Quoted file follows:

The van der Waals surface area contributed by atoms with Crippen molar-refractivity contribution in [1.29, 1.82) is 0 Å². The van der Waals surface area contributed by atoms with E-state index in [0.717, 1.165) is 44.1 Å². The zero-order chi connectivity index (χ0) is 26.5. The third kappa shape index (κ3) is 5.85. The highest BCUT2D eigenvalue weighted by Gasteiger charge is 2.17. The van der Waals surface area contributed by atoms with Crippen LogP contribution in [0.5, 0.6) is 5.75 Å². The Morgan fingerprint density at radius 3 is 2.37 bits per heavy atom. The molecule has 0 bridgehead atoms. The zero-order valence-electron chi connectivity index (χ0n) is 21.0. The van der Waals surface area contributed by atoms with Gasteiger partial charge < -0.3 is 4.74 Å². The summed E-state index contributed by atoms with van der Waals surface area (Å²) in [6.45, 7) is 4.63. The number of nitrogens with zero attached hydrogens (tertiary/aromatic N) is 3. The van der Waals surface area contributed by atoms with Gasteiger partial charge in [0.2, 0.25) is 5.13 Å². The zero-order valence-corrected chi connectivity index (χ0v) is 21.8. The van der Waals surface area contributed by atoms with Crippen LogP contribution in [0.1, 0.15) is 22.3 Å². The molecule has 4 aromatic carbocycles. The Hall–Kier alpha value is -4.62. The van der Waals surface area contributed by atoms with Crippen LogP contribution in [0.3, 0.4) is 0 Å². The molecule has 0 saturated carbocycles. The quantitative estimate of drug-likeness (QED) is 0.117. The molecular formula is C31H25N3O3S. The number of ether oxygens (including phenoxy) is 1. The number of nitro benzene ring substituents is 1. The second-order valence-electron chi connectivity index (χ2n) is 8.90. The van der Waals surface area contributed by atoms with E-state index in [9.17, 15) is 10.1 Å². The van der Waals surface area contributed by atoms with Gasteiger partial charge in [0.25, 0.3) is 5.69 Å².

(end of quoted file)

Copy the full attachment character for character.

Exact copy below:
The van der Waals surface area contributed by atoms with Crippen molar-refractivity contribution in [1.29, 1.82) is 0 Å². The van der Waals surface area contributed by atoms with E-state index in [0.717, 1.165) is 44.1 Å². The zero-order chi connectivity index (χ0) is 26.5. The third kappa shape index (κ3) is 5.85. The highest BCUT2D eigenvalue weighted by Gasteiger charge is 2.17. The van der Waals surface area contributed by atoms with Crippen LogP contribution in [0.5, 0.6) is 5.75 Å². The Morgan fingerprint density at radius 3 is 2.37 bits per heavy atom. The molecule has 0 bridgehead atoms. The zero-order valence-electron chi connectivity index (χ0n) is 21.0. The van der Waals surface area contributed by atoms with Gasteiger partial charge < -0.3 is 4.74 Å². The summed E-state index contributed by atoms with van der Waals surface area (Å²) in [6.45, 7) is 4.63. The number of nitrogens with zero attached hydrogens (tertiary/aromatic N) is 3. The van der Waals surface area contributed by atoms with Gasteiger partial charge in [0.2, 0.25) is 5.13 Å². The zero-order valence-corrected chi connectivity index (χ0v) is 21.8. The van der Waals surface area contributed by atoms with Crippen LogP contribution in [0.1, 0.15) is 22.3 Å². The molecule has 4 aromatic carbocycles. The Hall–Kier alpha value is -4.62. The van der Waals surface area contributed by atoms with Crippen LogP contribution in [0.3, 0.4) is 0 Å². The molecule has 0 saturated carbocycles. The quantitative estimate of drug-likeness (QED) is 0.117. The molecular formula is C31H25N3O3S. The number of ether oxygens (including phenoxy) is 1. The number of nitro benzene ring substituents is 1. The second-order valence-electron chi connectivity index (χ2n) is 8.90. The van der Waals surface area contributed by atoms with E-state index in [9.17, 15) is 10.1 Å². The van der Waals surface area contributed by atoms with Gasteiger partial charge in [0.25, 0.3) is 5.69 Å².